So if you go to log into it, then you get a prompt, they have their own app as well. You get a prompt that says “Hey, is this you trying to log in here?”

Jesse:

Yeah. So I have LastPass. I think, you know, you recommended this years ago. I use that and then they have the generated password, but I haven't thought about this other part of it, you know, which is interesting, as you kind of like are talking about the authenticators and whatnot.

Tom:

Yeah. Someone steals your LastPass password, that would be bad news. Right. And then they have all your passwords. Yeah, of course. How do you protect your LastPass password? You've got to first have a complicated password, then have two-factor authentication set up.

Jesse:

But the problem with that is like every time I try to use the thing, it wants me to re log in and the more complicated you make it, then you're like “Ah, now I gotta type in all these letters” is kind of usually the, you know, on the back end, what are you thinking?

Tom:

Yeah. For better or worse. I have my master password saved, especially on my phone, cause my phone is encrypted already. And if you have a password on your phone and your phone is encrypted then I use face ID to unlock my phone.

So when I bring up LastPass, it actually uses face ID, and the KB rather than the password, because I put the password in first and I said “Hey, from now on use face ID.” So when face ID checks out, it says “Yep, you're good.” And it basically automatically puts the password in it associated with my password, if you will.

Jesse:

So like, let's say now I'm the same business owner in Las Vegas. And I don't want to think about all this stuff. This is basically what you help us with is like trying to get all this stuff, working for like the whole staff or is it still...

Tom:

Our mission in life is to manage technology. To help businesses thrive on managing technology is literally what the mission statement is, right? Yes. So, you know, we want to be the team that is protecting people from all this stuff, monitoring it, managing it, you know, alerting you, creating those conversations when the landscape changes, which is constantly changing.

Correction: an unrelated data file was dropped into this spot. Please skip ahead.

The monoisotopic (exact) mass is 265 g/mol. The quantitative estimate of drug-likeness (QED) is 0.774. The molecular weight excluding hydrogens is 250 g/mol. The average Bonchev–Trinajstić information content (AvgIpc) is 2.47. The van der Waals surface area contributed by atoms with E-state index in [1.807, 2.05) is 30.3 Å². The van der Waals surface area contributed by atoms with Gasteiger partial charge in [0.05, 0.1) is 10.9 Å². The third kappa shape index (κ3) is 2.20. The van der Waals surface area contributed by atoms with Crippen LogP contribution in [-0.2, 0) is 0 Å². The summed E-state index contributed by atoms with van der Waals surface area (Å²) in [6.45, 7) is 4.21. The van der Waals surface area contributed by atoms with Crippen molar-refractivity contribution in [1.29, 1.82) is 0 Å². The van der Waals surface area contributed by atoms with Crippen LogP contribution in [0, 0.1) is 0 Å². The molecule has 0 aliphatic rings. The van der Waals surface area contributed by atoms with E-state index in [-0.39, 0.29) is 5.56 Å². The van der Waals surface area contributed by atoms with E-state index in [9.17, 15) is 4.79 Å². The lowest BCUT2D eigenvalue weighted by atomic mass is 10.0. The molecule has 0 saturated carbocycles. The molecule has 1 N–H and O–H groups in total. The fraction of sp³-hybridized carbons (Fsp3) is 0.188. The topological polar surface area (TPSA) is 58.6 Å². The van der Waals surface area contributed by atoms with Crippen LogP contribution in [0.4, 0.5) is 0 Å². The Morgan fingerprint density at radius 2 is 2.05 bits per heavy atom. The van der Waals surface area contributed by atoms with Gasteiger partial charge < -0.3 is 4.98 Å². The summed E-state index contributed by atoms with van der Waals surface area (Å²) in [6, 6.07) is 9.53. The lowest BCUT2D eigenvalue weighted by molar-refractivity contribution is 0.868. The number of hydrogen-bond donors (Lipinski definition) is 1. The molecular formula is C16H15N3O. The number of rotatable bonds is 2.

And we say “Hey, whoa, you know what we need to, we need to implement two factor authentication.” That wasn't a thing years ago, nobody had these little devices running around and, with two factor, we had like these little tokens, like way back when, as a physical token, that would have like a little LCD screen on it. And the number would change every 60 seconds, you know?

And before that, it wasn't even a thing. So, as technology changes and people invent new ways to protect ourselves, you know, our job is to bring that information to our clients and, and convey that to them. So they don't have to sit around worrying about what level of protection they have for their business. And, you know, are they gonna wake up Monday morning and have all their data encrypted?

Jesse:

So your big takeaway would be to work with a company like yours. It would be kind of a big thing. And then as far as like the one action item, would that be two-factor?

Tom:

I think the big takeaways get two-factor installed on as many accounts as you possibly can. That takes some effort, right?

The stuff I was talking about earlier with closing down ports, that doesn't take as much effort, you know, identify the things that are open you know, come up with a different way to give remote access to your, your network, like a VPN tunnel, you know, whether it's like a, you know, firewall the firewall for software, VPN, SSL, VPN. There's a lot of different ways to do it, but certainly setting that up and closing the ports, just basically, you know, it is four to five, the gate that fortifies the perimeter of, of somebody's business.

So again, there's nothing, that's a hundred percent perfect. But if our stuff is four to five, there's a lot less chance that we're going to have a breach.

Jesse:

Yeah. Cause sometimes it's not even about whether it can be breached because it certainly could be; it's how hard is it relative to everybody else?

Tom:

How much effort is it? Right.

So these people that are out there deploying ransomware and, and, and, you know, extorting businesses, they're lazy. They're lazy. So they have software that they probably haven't even written. They just had some dark web, you know, software that they downloaded and then it's just automated.

So it goes out there and just starts looking around, looking around, looking around, looking around, and then as soon as they get a hit, now it's like “Okay, well, what can I do here? How much money can I make?”

But they're, they're not actively trying to get past your gate. It's an automated thing. It's like, it's like having the Google maps car as the big camera on it. And it drives all around the towns, right? All the streets. And it takes pictures of everything.